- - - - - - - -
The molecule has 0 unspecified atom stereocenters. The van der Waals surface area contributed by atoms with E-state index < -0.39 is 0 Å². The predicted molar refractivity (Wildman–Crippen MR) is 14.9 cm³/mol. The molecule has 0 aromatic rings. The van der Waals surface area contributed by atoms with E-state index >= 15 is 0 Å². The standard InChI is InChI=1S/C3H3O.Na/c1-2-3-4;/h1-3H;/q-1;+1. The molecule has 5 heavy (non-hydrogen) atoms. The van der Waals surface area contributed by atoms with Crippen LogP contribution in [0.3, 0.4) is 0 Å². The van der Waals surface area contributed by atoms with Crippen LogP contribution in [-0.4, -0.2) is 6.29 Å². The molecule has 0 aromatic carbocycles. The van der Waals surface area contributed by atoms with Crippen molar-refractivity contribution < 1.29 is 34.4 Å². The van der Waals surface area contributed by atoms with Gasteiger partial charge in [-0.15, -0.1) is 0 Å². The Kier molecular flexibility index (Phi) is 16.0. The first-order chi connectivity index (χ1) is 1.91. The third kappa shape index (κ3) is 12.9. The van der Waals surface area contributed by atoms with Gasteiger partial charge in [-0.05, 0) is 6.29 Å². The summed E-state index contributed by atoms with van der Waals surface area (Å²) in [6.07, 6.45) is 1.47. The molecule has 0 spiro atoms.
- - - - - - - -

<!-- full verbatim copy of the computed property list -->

The molecule has 0 unspecified atom stereocenters. The van der Waals surface area contributed by atoms with E-state index < -0.39 is 0 Å². The predicted molar refractivity (Wildman–Crippen MR) is 14.9 cm³/mol. The molecule has 0 aromatic rings. The van der Waals surface area contributed by atoms with E-state index >= 15 is 0 Å². The standard InChI is InChI=1S/C3H3O.Na/c1-2-3-4;/h1-3H;/q-1;+1. The molecule has 5 heavy (non-hydrogen) atoms. The van der Waals surface area contributed by atoms with Crippen LogP contribution in [0.3, 0.4) is 0 Å². The van der Waals surface area contributed by atoms with Crippen LogP contribution in [-0.4, -0.2) is 6.29 Å². The molecule has 0 aromatic carbocycles. The van der Waals surface area contributed by atoms with Crippen molar-refractivity contribution < 1.29 is 34.4 Å². The van der Waals surface area contributed by atoms with Gasteiger partial charge in [-0.15, -0.1) is 0 Å². The Kier molecular flexibility index (Phi) is 16.0. The first-order chi connectivity index (χ1) is 1.91. The third kappa shape index (κ3) is 12.9. The van der Waals surface area contributed by atoms with Gasteiger partial charge in [-0.05, 0) is 6.29 Å². The summed E-state index contributed by atoms with van der Waals surface area (Å²) in [6.07, 6.45) is 1.47. The molecule has 0 spiro atoms.